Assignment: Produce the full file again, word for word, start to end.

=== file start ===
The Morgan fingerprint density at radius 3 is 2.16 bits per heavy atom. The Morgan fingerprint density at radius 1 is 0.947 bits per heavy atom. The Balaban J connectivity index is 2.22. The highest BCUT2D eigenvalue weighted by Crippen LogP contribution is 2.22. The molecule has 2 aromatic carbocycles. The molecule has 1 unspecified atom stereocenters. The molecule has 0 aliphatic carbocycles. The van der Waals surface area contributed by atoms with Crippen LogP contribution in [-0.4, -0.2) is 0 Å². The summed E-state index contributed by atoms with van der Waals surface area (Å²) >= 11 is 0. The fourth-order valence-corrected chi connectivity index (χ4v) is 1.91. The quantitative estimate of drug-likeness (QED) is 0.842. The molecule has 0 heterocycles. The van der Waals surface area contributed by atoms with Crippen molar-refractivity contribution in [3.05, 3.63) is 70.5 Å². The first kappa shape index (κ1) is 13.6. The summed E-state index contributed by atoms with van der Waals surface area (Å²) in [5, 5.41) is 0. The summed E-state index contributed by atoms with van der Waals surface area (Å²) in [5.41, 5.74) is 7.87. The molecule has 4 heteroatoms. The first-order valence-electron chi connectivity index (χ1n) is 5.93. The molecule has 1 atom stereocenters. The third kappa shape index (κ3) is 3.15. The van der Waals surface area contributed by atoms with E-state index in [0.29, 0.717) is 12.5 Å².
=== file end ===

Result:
The Morgan fingerprint density at radius 3 is 2.16 bits per heavy atom. The Morgan fingerprint density at radius 1 is 0.947 bits per heavy atom. The Balaban J connectivity index is 2.22. The highest BCUT2D eigenvalue weighted by Crippen LogP contribution is 2.22. The molecule has 2 aromatic carbocycles. The molecule has 1 unspecified atom stereocenters. The molecule has 0 aliphatic carbocycles. The van der Waals surface area contributed by atoms with Crippen LogP contribution in [-0.4, -0.2) is 0 Å². The summed E-state index contributed by atoms with van der Waals surface area (Å²) >= 11 is 0. The fourth-order valence-corrected chi connectivity index (χ4v) is 1.91. The quantitative estimate of drug-likeness (QED) is 0.842. The molecule has 0 heterocycles. The van der Waals surface area contributed by atoms with Crippen molar-refractivity contribution in [3.05, 3.63) is 70.5 Å². The first kappa shape index (κ1) is 13.6. The summed E-state index contributed by atoms with van der Waals surface area (Å²) in [5, 5.41) is 0. The summed E-state index contributed by atoms with van der Waals surface area (Å²) in [5.41, 5.74) is 7.87. The molecule has 4 heteroatoms. The first-order valence-electron chi connectivity index (χ1n) is 5.93. The molecule has 1 atom stereocenters. The third kappa shape index (κ3) is 3.15. The van der Waals surface area contributed by atoms with E-state index in [0.29, 0.717) is 12.5 Å².